Secretary of State explains voting options for Missourians

Secretary of State explains voting options for Missourians

CAPE GIRARDEAU, Mo. (KFVS) - Election day is less than six weeks away, and Missouri’s Secretary of State wants to make sure people know how to cast their vote.

“We have to be involved. We have to be guiding the state. We have to be guiding our country. We do that by participating in elections," said Jay Ashcroft, Missouri’s secretary of state.

“It’s our vote, and we have a democratic society," said Jessica Gerber, a local voter.

“If you want to make sure that you’ve got a voice, make sure that your voice is heard," said John Hutchison, a local voter.

In-person voting at a polling place on November 3

Absentee voting

To vote absentee in-person, voters must stop by their local election office, fill out an absentee application, and cast a ballot anytime before 5 p.m. on November 2. If voting absentee by mail, voters can request an application in person, by mail, email or fax no later than October 21.

A ballot will arrive in the mail, and some voters will need to get it notarized before either mailing the ballot in or returning it in person. It must arrive at the local election office before 7 p.m. on November 3.

People can qualify for absentee voting if they are working as an election worker, cannot vote due to religious beliefs, are outside of their election jurisdiction on election day, or if they’re participating in an address confidentiality program. Also, those who have coronavirus or are at-risk of catching COVID-19 because of health conditions or age can vote absentee.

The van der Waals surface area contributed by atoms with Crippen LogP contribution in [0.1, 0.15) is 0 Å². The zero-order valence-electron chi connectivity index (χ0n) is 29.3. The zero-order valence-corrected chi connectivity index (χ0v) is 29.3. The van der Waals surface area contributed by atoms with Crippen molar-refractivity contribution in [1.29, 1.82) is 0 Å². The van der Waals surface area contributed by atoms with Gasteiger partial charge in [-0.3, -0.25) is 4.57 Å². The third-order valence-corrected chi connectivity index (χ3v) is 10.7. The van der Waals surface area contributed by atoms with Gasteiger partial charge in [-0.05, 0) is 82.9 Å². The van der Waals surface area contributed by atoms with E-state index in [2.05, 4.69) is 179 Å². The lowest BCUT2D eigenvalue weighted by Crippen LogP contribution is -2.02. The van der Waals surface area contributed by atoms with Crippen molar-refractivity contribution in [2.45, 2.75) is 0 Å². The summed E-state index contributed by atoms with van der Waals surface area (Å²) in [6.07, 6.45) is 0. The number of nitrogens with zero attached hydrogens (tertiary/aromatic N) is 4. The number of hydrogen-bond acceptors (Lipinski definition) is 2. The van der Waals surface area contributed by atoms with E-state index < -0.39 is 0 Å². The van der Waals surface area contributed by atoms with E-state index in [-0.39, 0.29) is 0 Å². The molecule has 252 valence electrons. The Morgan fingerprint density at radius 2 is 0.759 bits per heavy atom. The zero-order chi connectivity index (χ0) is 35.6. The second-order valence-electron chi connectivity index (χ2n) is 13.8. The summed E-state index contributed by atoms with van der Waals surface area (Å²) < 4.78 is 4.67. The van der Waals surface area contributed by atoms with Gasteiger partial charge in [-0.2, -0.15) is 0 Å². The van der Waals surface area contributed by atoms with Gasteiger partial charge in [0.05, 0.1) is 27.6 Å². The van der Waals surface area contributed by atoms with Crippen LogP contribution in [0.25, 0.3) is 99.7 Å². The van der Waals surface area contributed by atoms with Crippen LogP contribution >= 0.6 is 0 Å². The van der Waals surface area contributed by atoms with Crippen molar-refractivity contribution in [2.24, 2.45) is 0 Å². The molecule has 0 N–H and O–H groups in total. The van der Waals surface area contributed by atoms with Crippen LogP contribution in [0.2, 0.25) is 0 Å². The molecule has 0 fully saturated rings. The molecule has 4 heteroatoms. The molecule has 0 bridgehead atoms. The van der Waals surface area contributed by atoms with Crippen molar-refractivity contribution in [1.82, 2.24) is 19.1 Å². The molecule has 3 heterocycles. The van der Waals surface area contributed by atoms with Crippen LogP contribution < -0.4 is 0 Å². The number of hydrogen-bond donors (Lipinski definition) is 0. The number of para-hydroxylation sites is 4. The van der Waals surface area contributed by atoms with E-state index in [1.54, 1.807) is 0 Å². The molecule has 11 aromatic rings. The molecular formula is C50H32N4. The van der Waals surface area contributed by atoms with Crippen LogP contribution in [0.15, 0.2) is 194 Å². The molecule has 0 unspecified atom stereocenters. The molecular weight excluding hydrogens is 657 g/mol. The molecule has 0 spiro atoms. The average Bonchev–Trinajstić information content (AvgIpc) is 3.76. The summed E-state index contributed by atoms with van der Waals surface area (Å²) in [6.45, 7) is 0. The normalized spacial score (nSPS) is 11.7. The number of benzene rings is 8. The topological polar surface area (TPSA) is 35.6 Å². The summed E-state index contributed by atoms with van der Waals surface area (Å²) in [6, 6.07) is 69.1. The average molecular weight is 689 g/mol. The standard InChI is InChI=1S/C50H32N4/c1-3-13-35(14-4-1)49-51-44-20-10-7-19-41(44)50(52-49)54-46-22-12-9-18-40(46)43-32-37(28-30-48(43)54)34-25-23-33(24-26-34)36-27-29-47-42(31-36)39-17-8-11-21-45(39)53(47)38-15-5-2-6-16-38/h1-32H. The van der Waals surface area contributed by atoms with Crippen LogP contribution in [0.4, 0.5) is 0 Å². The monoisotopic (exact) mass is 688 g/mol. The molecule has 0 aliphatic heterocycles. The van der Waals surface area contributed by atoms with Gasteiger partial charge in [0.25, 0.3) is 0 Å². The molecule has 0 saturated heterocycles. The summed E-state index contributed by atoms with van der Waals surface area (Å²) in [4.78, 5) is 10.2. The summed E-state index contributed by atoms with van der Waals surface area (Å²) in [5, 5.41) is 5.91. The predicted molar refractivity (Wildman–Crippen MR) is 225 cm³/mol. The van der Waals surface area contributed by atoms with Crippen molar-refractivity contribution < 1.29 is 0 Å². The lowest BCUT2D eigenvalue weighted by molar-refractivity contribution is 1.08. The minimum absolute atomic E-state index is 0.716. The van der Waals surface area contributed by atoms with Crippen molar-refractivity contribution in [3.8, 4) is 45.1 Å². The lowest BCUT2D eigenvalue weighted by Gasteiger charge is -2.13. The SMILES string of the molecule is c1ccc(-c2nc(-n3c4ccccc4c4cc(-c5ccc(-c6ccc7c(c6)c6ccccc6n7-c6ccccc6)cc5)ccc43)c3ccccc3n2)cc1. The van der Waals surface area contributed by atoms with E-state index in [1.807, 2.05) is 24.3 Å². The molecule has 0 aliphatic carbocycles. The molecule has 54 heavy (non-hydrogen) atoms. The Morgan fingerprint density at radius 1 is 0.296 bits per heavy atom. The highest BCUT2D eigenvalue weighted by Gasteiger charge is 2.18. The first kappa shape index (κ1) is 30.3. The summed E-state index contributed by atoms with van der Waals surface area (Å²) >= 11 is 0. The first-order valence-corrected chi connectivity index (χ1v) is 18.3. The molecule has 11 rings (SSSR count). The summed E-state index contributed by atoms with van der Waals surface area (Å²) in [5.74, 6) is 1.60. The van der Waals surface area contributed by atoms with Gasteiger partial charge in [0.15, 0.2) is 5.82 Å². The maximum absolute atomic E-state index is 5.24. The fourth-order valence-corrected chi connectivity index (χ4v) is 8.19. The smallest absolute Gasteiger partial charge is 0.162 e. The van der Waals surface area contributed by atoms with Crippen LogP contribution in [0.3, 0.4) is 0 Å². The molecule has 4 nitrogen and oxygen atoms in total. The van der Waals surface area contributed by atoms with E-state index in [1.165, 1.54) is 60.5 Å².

Mail-in voting

Any Missourian who is registered to vote can request an application in person or by mail before October 21. Then, a ballot will arrive in the mail. The ballot envelope must be notarized then returned by U.S. Mail to arrive before 7 p.m. on November 3.

“I am not suggesting that anyone use the mail-in ballot. I think it’s far better that they either vote in person or they do absentee in person or absentee ballots. But the law says that if you want to do mail-in, you may. And we’re gonna make sure that if someone wants to use the mail-in ballot, they can," said Ashcroft.

“I feel like it’s definitely much more safe. Fewer opportunities to catch corona. It’s a win, win for everyone," said Hutchison when talking about mail-in voting.

“I believe that it’s safe. I feel like our system is like good enough," said Gerber.

Ashcroft recommended mailing ballots two weeks before election day to make sure they’re counted.

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